Face-to-face activities are useful to introduce and explore problems, as well as to encourage students in brainstorming, debating and role-playing, given that during these activities, verbal and visual communication exchange gives students the ability to connect personally, strengthening the CoI. If used in the initial stages of the course, this familiarity can then be translated in online environments. Icebreakers in the first session of the course are good examples of welcoming face-to-face activities that help develop camaraderie among learners. In a blended course, initial sessions of the course should include face-to-face demonstrations of the different media to be used, so students understand and value the purpose of the blended activities (Garrison and Vaughan 2008). This can be facilitated by the use of tutorials on the different media. Youtube offers a large array of online video-tutorials on how to use Web 2.0 (e.g. blogs and wikis) that can be presented to the class.

Although traditional lectures have been criticized for being unsuitable for diverse classrooms (Demetriadis and Pombortsis 2007; Davis et al. 2009; Folley 2010) they can be engaging and efficient for the communication of concepts and expert knowledge. In a blended environment, videoconferences with expert guest-speakers allow students to interact with scientists from different parts of the world in real-time. This experience provides students with authentic scientific information from original sources, which is pivotal for learners to take the lead in constructing their own knowledge. Moreover, such lectures can be interactive if students have the opportunity to pose questions to the guest-speakers, and can be enhanced by pre-activities that include students’ revising the content beforehand and sending questions to the scientists. Experts can also adapt their presentations based on students’ knowledge and curiosity, which can potentially lead to a student-centered approach. These interactions with experts can result in gains in students’ science interest (Gottesman and Hoskins 2013).

Scientific articles provide students with the essential scientific concepts that they need to understand and incite inquiry. The benefits of article reading can be enhanced when they are: (a) discussed immediately in class, because it is possible to explore and clarify false assumptions, concepts, or connections (Garrison and Vaughan 2008, p. 46), and (b) combined with interactions with authors, because it both demystifies the scientific literature and humanizes science (Hoskins and Stevens 2009). Finally, field trips are good instances to introduce topics, focus interest, and engage students. They also provide students with the basis for conducting research. This research can ultimately lead to positive transformations in students’ scientific engagement (Harrison et al. 2011).

Online Interactions

Studies have shown that students have positive attitudes towards the use of online environments in blended courses (Tselios et al. 2011). Such environments provide learners with opportunities to individually reflect on and explore questions, as well as to construct resolutions collaboratively. This is important, as collaboration, discourse, and interaction play a key role in knowledge construction and the building of a CoI. Moreover, online written communication might allow some participants to better project themselves socially (Garrison and Vaughan 2008).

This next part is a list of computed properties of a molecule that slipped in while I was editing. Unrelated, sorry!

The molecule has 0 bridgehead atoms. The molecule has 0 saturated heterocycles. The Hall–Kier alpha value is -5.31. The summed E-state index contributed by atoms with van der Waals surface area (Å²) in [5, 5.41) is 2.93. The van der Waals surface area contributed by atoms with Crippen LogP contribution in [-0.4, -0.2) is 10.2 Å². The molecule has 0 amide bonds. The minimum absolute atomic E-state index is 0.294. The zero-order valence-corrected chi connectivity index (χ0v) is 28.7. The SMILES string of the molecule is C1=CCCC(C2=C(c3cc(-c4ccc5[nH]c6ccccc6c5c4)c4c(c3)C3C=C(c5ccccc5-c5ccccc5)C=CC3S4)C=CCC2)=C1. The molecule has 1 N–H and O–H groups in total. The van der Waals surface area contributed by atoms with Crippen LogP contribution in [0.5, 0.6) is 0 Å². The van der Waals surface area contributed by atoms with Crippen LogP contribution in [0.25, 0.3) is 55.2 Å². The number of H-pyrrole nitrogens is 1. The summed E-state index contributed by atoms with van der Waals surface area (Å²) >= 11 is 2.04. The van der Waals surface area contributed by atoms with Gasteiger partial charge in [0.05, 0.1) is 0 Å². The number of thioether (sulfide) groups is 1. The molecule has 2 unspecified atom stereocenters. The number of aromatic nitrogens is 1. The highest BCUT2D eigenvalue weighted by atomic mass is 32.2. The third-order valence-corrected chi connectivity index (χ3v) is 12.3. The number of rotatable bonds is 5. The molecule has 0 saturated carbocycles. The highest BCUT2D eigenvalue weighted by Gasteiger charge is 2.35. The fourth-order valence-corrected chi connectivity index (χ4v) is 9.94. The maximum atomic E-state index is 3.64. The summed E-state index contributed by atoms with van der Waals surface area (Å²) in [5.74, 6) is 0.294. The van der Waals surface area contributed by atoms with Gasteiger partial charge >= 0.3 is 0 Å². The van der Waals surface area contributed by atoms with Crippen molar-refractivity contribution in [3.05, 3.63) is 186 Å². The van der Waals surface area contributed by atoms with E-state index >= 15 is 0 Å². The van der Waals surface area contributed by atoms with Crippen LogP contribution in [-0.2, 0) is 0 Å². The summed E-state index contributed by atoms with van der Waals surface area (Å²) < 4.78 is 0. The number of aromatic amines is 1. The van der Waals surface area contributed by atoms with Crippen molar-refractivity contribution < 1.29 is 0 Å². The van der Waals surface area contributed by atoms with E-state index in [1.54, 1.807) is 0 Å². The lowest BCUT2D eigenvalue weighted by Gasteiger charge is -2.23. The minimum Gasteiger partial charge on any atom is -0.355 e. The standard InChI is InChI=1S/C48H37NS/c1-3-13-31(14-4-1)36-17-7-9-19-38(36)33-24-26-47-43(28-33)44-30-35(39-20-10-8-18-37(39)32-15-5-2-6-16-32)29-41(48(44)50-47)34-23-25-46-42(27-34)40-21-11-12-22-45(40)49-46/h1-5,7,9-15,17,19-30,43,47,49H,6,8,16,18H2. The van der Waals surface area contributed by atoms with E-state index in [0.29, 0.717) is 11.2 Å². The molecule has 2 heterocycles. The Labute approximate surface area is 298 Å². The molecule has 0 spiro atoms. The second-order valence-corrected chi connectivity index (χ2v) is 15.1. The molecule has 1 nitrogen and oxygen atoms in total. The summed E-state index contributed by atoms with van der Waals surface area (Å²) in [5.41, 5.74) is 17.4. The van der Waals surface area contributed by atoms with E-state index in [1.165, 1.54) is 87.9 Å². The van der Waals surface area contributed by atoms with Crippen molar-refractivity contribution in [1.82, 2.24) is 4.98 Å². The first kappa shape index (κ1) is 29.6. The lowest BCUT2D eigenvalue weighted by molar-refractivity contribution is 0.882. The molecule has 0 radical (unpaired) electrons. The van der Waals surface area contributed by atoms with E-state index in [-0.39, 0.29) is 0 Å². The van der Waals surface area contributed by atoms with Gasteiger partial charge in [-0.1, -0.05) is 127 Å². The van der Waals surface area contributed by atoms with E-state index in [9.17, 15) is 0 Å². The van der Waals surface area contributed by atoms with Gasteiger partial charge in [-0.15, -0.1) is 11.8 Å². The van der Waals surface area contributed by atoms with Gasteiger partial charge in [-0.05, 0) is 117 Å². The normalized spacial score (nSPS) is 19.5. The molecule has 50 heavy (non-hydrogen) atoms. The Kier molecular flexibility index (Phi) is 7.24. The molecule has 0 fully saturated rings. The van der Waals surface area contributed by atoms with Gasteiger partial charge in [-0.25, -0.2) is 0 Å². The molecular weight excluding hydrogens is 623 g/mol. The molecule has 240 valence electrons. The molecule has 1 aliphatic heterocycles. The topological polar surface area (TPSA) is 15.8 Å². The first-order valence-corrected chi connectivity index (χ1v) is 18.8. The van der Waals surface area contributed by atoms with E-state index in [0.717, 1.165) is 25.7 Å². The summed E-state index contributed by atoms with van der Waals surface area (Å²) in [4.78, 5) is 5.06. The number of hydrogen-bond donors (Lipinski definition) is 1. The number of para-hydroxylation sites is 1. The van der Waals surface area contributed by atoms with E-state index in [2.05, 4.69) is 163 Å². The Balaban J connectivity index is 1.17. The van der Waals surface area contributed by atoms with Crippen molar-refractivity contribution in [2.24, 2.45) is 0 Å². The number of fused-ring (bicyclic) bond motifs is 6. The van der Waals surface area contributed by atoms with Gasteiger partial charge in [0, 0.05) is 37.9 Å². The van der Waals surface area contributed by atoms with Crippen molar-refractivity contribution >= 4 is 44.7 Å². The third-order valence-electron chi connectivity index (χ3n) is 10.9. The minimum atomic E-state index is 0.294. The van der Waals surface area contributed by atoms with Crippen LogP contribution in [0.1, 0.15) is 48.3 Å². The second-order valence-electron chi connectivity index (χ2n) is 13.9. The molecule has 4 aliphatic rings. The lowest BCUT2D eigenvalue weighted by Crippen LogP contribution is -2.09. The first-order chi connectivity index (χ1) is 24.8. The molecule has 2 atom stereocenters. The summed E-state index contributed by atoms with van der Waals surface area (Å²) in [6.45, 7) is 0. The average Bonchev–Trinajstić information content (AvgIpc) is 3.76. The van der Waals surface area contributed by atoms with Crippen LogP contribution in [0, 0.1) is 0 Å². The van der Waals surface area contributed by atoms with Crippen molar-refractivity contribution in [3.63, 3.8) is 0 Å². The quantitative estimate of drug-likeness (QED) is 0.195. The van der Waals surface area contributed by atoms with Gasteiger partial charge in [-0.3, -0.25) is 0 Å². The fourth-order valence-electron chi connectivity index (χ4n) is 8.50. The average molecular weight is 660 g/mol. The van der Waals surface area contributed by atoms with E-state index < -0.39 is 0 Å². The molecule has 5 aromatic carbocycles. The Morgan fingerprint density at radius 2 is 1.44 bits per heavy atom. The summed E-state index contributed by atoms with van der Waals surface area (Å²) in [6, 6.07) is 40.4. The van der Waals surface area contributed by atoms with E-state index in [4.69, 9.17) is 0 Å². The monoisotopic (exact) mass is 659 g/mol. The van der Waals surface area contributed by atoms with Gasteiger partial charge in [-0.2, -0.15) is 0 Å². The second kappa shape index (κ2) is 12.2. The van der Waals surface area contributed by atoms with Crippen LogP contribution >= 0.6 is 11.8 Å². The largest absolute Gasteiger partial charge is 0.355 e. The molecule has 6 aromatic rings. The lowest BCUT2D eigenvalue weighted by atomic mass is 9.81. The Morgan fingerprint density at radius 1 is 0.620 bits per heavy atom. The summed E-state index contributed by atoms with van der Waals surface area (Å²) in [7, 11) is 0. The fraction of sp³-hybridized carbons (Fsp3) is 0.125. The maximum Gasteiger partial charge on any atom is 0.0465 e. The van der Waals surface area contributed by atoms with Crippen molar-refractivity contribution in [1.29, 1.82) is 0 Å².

Blogs can be used for students to reflect on their learning in a non-intimidating way (Garrison and Vaughan 2008; Richardson 2010), especially if students’ interactions via comments are also requested. Blogging exposes students to the social process of discussing questions, exploring controversies, and questioning ideas. Such processes are common in science. Furthermore, blogs enhance students’ perceived learning and sense of community (Richardson 2010; Halic et al. 2010), and allow the instructor to assess engagement.

In science there will always be complex concepts presented at a high cognitive level, where synthesis is important to construct meaningful learning. Face-to-face activities are desirable in these cases. However, certain online activities can help students to synthesize content by creating schemas of linked concepts in a collaborative and dynamic way. Wikis are efficient, flexible and user-friendly platforms for collaboration, knowledge creation and student interaction (Schwartz et al. 2004). These are fundamental components of a successful CoI. Thus, the use of class wikis in which students collaboratively construct maps of important concepts can help reaching a deeper understanding of complex ideas, while reinforcing the collaboration in the CoI.

The Blend

Taking into consideration the described strengths of the different media and learning strategies, the next step was to thoughtfully “blend” face-to-face and online environments (Fig. 2). Four interconnected phases were taken into consideration [for a more detailed explanation see Garrison and Vaughan (2008), pp. 112–128] to support the progression of inquiry:
Fig. 2

Activities to be implemented in the blended. They were “blended” in the course following the theoretical framework that supports authentic learning experiences

  1. (A)

    Before the next face-to-face activity: in this first phase, triggering events to provoke inquiry take place. Examples include readings and demonstrations.

     
  2. (B)

    During face-to-face activities: in this second phase, interactive lectures and assessment allow learners to understand the content.

     
  3. (C)